Correction: 7 'cottages' planned on Seaside Avenue site
UPDATE: Another 8-30g affordable housing proposal, seeking to turn single-family lots into a multi-family parcel, is coming before the Planning and Zoning Board (P&Z), this time at a Feb. 2 public hearing, which will take place at 7:30 p.m. at City Hall.
Eugenia Debowski of Acworth, Georgia, owns two adjacent lots with existing single-family homes on Seaside Avenue, just north of Meadowside Road. The properties are zoned R-12.5, requiring lot sizes to be at least 12,500 square feet for one single-family home.
The 0.46-acre property at 214 Seaside Avenue has a 2,100 square foot home constructed in 1947, while the 0.72-acre lot at 224 Seaside Avenue has an 1,800 square foot home constructed in 1900.
While an earlier article stated the proposal calls for building seven duplexes, Jeffrey Gordon of Codespoti & Associates said that is incorrect.
Gordon said that while a city legal notice suggested there were seven duplexes, there are no duplexes proposed.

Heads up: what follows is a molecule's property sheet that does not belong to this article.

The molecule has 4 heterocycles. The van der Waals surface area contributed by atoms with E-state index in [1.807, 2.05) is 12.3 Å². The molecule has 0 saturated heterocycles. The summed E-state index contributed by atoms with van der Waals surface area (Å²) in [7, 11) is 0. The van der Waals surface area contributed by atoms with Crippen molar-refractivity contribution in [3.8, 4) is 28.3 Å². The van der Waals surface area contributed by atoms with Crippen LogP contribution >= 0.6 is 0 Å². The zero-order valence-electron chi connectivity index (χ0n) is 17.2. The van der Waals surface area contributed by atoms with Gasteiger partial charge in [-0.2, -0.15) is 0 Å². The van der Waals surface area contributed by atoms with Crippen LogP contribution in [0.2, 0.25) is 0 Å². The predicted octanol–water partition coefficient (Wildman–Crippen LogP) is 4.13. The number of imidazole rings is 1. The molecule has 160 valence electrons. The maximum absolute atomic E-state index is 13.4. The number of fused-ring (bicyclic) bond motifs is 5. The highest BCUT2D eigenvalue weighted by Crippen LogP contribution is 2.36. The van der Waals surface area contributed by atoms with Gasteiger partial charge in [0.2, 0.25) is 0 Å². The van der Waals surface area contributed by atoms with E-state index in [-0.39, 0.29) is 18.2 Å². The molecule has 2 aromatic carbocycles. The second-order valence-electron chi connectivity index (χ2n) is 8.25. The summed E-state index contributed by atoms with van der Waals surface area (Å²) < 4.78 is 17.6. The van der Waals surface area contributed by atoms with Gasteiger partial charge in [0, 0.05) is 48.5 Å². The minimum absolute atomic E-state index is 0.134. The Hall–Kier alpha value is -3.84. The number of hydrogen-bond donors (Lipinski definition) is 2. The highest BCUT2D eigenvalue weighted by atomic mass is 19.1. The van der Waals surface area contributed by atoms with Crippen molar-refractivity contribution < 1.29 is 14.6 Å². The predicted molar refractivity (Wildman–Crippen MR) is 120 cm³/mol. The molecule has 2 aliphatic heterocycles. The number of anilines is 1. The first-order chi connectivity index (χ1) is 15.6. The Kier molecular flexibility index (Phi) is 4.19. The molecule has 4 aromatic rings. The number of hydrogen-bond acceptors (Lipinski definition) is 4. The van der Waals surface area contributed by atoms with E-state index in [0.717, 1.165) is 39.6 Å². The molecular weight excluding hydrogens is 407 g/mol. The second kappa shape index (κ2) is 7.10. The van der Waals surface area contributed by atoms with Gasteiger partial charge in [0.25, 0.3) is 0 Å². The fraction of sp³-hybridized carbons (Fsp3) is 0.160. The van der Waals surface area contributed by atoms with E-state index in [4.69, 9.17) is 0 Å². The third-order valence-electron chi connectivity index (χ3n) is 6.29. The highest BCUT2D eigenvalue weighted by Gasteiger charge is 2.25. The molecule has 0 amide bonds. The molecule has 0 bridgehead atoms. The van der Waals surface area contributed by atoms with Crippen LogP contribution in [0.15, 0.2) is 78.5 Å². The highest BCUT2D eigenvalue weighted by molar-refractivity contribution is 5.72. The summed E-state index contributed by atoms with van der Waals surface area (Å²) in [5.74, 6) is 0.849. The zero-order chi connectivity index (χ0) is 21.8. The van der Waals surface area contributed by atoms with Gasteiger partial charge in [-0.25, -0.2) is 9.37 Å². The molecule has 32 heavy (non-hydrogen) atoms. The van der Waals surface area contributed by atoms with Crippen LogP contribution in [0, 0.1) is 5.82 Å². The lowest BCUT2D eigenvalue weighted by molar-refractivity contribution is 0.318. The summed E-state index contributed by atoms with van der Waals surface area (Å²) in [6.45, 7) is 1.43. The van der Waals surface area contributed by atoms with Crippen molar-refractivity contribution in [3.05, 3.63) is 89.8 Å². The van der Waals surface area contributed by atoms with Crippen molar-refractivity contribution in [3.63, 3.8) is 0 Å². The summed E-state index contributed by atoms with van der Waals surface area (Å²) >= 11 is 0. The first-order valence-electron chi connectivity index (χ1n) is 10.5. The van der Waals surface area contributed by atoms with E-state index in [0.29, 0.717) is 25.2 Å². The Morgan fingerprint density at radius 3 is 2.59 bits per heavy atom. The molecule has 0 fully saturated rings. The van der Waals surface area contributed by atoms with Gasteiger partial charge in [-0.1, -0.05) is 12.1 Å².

“Only seven new small single family detached cottages to go along with two existing homes,” Gordon said. “The density is similar to surrounding homes and is half the density of the recently approved Meadowside project.”
The project requires a special permit and coastal management site plan review, and a site plan review. Jeffrey Gordon, landscape architect, site planner, and president of Codespoti & Associates, is scheduled to make the presentation on behalf of Debowski.
The project is being proposed under the state’s affordable housing statute, commonly referred to by the statute number of 8-30g, which overrides local zoning regulations. Should the P&Z deny the project, it would have to prove the project poses a hazard to public health, safety or welfare, a threat that outweighs the need for affordable housing.
Based on the required 30% minimum of affordable units, three units would be designed for rent or sale to people who meet the income guidelines specified by the law.
Similar projects have been strongly criticized by residents at public hearings, who raise concerns about the density and traffic created by multi-family projects in single-family zones. The P&Z has denied similar projects, due to density concerns, only to see the Land Use Litigation Docket of the state Superior Court overturn the denial because the board did not present evidence to the court of a threat to public health, safety or welfare.